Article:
Located in a church attic, The Old Operating Theatre is the one of the oldest in Europe.
Visitors can watch demonstrations of surgical techniques from the past and explore the herb garret, where herbs were dried and stored for the hospital’s apothecary. It also has an incredible – and sometimes gory! – collection of surgical apparatus and pathological specimens.
It is a thread-like worm that lives under the skin in the subcutaneous fat causing loiasis. Because it is often spotted migrating in the eye, it is known as the eye worm. The disease is also known as subcutaneous filariasis, Calabar swellings, African eye worm infection, Loa loa filariasis, and fugitive swelling.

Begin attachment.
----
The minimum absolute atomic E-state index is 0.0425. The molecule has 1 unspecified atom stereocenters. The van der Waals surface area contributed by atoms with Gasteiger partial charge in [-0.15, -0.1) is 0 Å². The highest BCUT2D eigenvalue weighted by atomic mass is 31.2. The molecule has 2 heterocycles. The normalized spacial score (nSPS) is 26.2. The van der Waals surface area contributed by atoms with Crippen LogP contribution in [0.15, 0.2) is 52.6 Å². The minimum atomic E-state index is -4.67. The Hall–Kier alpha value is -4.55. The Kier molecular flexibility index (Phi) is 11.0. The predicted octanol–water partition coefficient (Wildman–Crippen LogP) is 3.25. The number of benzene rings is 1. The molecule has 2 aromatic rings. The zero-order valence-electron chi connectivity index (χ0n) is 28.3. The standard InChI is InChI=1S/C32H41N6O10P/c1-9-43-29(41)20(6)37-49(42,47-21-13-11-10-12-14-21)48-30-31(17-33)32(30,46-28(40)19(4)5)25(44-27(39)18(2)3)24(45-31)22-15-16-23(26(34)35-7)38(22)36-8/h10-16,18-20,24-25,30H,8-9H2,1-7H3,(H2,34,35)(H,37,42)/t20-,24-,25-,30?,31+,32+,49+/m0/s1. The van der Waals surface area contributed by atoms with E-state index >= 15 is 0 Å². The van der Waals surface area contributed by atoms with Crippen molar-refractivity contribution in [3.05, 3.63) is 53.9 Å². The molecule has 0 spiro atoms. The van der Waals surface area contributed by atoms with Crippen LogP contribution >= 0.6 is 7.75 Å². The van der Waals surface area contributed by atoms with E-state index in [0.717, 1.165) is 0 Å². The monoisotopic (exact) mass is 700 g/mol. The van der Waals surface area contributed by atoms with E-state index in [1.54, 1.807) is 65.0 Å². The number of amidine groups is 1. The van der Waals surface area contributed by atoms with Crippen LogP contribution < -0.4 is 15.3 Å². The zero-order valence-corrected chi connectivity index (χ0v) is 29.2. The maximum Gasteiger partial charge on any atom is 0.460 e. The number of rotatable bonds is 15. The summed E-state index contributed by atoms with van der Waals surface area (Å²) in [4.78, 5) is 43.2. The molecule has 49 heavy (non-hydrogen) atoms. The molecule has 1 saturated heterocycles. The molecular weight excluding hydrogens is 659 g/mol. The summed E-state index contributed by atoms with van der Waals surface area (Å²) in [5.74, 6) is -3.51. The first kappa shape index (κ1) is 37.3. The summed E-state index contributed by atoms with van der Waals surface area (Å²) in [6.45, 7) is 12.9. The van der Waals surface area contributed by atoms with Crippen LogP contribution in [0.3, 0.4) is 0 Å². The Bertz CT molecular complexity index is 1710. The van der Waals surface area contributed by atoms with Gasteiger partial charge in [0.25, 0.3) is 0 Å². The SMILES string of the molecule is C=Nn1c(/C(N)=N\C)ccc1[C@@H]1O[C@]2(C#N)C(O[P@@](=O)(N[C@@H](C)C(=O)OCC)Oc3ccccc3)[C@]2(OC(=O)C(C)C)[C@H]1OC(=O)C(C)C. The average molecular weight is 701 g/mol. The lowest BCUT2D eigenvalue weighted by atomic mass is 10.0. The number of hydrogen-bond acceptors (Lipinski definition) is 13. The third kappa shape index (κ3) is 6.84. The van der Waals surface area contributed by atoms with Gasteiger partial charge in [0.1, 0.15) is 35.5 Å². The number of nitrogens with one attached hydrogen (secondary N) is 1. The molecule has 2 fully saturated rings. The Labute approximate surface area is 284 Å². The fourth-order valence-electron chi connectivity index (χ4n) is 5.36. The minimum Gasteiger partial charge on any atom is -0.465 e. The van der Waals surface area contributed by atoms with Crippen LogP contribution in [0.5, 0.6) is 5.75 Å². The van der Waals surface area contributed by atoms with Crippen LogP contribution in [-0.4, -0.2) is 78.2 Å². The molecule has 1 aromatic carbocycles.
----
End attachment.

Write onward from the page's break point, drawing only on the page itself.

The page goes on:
This is where it gets interesting! The life cycle of Loa loa starts, when a Loa loa female gives birth to living microfilariae (prelarval eggs) inside the skin of an infected human. The microfilariae travel in peripheral blood during daytime, but during the night (noncirculation phase) they reside in the lungs. When a noninfected deer fly takes a blood meal from an infected human, it ingests microfilariae. The microfilariae lose their sheaths, migrate from the fly’s midgut to the hemocoel and eventually to the thoracic muscles. There they develop into first stage and eventually into third stage (infective) filarial larvae. The development inside the fly takes up to two weeks. They migrate to the fly’s proboscis (the snout) and invade another human during the next blood meal. The third stage larvae are transferred from the deer fly’s mouth parts to the skin. They burrow into the bite wound and enter the subcutaneous layer where they mature into adults in one year. The cycle is completed, when male and female mate and release microfilariae into the bloodstream. Loa loa adults live up to 17 years.